A beekeeper has been left devastated by the destruction of scores of hives in two separate arson attacks.
And despite losing more than 1.5million honeybees and suffering nearly £10,000 of damage, Michaela Tulett said police have failed to do anything to help catch the culprits.
She described herself as ‘numb with shock’ after the latest attack in which 20 hives were doused in petrol and torched. ‘They are live animals – it’s disgusting and a senseless act of violence,’ she added.
Miss Tulett, who runs her small business Api-Bees with the help of her partner Marco Melo, is mystified about the motive for the attacks.
The hives were first targeted last June when the arsonist poured petrol over them and set them alight in the dead of night. Around 900,000 bees and 26 hives worth close to £5,000 were destroyed. Pictured: Marco Melo
The couple suspect it could be a rival jealous at the growth of their cottage industry or a local homeowner irritated by the influx of the insects.
They have also speculated that it could be a group of troublemakers who were asked to leave the area after parking nearby to drink and take drugs.
The hives were first targeted last June when the arsonist poured petrol over them and set them alight in the dead of night. Around 900,000 bees and 26 hives worth close to £5,000 were destroyed.
The attacker returned just before 10pm on April 17 and used the same means to torch 20 of the 27 hives in Sellindge, Kent. Hundreds of thousands more of the buckfast bees and hives worth about £3,600 were lost. Mr Melo, an agricultural spray operator, said the scale of destruction was ‘devastating’.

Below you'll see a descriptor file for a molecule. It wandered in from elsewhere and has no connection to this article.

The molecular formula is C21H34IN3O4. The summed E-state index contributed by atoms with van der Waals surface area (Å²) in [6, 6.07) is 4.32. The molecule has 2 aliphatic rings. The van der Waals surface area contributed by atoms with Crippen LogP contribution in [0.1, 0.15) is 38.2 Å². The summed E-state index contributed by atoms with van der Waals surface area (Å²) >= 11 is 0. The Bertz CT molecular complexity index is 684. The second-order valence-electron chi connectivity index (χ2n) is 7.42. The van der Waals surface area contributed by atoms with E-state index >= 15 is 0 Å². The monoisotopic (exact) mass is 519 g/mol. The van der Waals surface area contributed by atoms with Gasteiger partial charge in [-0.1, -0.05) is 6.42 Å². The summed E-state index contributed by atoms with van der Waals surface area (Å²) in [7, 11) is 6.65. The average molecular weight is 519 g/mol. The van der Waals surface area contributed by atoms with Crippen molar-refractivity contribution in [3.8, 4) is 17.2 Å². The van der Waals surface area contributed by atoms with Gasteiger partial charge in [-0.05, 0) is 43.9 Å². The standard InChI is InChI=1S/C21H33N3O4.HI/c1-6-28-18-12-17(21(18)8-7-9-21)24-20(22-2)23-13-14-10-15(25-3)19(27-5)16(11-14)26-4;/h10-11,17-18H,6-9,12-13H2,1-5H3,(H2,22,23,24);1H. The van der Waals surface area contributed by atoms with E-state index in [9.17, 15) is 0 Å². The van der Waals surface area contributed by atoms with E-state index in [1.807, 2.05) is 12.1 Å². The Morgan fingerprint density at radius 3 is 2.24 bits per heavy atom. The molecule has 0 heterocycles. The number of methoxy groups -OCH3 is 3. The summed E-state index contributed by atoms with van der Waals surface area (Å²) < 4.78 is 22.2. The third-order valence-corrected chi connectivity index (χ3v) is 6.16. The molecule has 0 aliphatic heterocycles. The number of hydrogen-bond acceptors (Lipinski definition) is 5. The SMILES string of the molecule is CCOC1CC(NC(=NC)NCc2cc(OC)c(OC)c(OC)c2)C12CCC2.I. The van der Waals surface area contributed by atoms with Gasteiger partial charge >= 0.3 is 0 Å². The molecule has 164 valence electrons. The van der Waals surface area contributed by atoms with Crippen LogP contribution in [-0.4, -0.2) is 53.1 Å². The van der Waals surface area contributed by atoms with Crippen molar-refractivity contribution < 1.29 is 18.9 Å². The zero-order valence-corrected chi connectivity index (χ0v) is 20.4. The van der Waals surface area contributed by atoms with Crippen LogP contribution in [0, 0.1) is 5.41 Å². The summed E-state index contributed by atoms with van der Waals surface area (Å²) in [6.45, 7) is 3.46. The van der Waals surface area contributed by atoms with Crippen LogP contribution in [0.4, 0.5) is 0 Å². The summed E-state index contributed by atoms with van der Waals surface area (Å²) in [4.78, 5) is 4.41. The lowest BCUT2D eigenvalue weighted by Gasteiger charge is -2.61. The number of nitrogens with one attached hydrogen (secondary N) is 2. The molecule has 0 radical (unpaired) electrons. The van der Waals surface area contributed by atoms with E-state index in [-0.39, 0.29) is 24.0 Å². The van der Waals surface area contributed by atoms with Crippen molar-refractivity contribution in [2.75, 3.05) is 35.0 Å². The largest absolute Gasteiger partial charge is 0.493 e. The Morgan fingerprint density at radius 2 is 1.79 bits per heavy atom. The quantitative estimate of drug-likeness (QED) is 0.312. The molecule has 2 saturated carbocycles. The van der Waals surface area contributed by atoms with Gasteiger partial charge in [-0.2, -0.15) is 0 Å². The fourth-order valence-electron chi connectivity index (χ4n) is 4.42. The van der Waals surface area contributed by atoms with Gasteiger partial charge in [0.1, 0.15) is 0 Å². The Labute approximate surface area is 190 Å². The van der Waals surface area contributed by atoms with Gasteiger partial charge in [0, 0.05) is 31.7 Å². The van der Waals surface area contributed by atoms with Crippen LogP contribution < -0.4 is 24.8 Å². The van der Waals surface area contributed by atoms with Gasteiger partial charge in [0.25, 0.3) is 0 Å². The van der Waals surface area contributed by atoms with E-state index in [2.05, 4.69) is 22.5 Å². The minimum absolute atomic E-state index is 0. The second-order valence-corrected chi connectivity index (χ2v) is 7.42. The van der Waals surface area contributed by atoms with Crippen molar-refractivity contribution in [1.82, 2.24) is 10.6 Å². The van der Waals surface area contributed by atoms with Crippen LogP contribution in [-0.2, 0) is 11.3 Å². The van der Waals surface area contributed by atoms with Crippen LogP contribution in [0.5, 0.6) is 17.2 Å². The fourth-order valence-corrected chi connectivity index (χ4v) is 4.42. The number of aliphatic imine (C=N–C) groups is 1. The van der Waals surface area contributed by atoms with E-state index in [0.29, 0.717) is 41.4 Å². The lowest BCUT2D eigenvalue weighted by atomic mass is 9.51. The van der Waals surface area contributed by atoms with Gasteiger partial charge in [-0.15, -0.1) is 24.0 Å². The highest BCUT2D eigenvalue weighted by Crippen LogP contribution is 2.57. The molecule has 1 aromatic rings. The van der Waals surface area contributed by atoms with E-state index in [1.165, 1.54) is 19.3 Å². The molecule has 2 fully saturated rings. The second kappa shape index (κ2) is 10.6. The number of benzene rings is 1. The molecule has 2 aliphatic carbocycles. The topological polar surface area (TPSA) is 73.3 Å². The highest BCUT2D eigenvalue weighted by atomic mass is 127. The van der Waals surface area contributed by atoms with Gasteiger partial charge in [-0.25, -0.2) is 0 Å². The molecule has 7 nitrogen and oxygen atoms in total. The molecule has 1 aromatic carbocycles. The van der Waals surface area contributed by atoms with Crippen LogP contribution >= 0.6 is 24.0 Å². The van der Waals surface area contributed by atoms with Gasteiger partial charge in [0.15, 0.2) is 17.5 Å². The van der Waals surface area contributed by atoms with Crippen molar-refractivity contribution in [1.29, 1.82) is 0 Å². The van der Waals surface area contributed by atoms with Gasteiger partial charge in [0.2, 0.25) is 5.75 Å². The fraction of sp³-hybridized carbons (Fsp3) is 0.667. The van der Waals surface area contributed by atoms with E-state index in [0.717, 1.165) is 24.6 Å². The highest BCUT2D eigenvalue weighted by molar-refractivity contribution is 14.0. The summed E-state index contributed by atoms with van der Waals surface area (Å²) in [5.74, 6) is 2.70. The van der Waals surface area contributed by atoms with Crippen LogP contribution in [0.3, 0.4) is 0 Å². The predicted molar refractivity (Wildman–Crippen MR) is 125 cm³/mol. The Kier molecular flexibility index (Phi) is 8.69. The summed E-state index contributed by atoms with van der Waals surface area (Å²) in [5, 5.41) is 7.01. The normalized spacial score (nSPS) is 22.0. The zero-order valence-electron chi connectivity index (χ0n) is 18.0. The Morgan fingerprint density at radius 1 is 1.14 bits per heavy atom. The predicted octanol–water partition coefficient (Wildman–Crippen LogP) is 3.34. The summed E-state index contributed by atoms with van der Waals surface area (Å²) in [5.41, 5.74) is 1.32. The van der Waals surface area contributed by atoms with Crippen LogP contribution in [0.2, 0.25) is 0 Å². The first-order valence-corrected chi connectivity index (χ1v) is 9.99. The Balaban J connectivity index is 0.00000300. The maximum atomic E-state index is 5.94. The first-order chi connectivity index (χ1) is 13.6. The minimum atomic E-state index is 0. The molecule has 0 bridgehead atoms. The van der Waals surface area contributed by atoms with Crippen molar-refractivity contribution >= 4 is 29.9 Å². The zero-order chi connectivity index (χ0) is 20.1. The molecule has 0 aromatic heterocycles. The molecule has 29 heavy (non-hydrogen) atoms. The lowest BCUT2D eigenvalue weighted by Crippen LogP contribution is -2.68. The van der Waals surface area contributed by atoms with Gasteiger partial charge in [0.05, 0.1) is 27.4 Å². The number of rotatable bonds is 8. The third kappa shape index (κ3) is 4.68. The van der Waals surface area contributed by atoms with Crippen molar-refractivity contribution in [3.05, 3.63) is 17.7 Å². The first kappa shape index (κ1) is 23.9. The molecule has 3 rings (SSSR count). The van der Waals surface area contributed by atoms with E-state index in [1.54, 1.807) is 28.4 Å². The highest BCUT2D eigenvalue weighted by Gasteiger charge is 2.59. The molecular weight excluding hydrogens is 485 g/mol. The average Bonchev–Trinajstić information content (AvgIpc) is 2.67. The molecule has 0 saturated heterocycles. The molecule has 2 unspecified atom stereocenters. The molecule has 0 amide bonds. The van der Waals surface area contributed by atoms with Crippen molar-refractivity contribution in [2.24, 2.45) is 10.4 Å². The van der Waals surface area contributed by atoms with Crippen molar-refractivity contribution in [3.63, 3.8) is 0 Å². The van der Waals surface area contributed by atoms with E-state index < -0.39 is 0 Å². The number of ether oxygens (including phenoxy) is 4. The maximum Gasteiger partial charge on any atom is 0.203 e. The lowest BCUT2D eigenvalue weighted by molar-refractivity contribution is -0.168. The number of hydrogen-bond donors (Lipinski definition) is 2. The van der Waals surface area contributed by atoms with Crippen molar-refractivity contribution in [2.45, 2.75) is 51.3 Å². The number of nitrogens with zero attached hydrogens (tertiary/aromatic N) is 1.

‘The boxes are made from polystyrene – once on fire they burn very quickly,’ he added. ‘Everything was completely burnt.
‘The hives are maybe 1ft apart, so they used a lot of petrol. They had to put it on each one.’
Miss Tulett, who works full-time as a data analyst, said: ‘The same area was attacked last year. It could just be a jealous beekeeper.
‘If somebody comes in the middle of the night and sets it on fire, there’s not a lot we can do.’
But Azores-born Mr Melo, 49, suggested an angry resident could be responsible.
‘There was a situation about two years ago when we had a lot of bees – about 100 hives,’ he said. ‘Someone complained that the bees had been flying around and going on cars, so we reduced the number of boxes.
‘It could be them, but it’s strange because we reduced the number of bees.’
The couple, who live in Sellindge, have hives at 15 sites. Farmers let them use their land for free as the bees pollinate crops. They do not produce honey commercially and instead develop colonies to sell on to other beekeepers.
Navin Nauth-Misir, chairman of Ashford Beekeepers in Kent, suggested yesterday that the fact that the couple do not produce honey might rule out a jealous rival, who would be more likely to steal a colony.
The couple, who live in Sellindge, have hives at 15 sites. Farmers let them use their land for free as the bees pollinate crops. Pictured: A file image showing a honeybee
Around 135 bee colony thefts have been reported nationally over the past six years. Queen bees alone can be worth up to £180 each. ‘Given that it’s happened twice in the same area, it’s likely to be someone with a gripe,’ Mr Nauth-Misir said.
‘Sometimes people get upset by swarms if they go on to a chimney or cause a nuisance.’
Residents said they had no idea who carried out the arson attacks. ‘It’s hundreds of yards away so the bees are hardly a nuisance. I haven’t had problems,’ one said.
Another added: ‘It’s disgraceful what this arsonist has been doing. I hope they catch him.’
But Mr Melo and Miss Tulett are not expecting justice soon.
Mr Melo said that after his partner reported the latest attack to police online, she heard ‘it had been filed until there’s further evidence’.
Kent Police said no arrests had been made, adding: ‘Any new information that comes to light will be investigated.’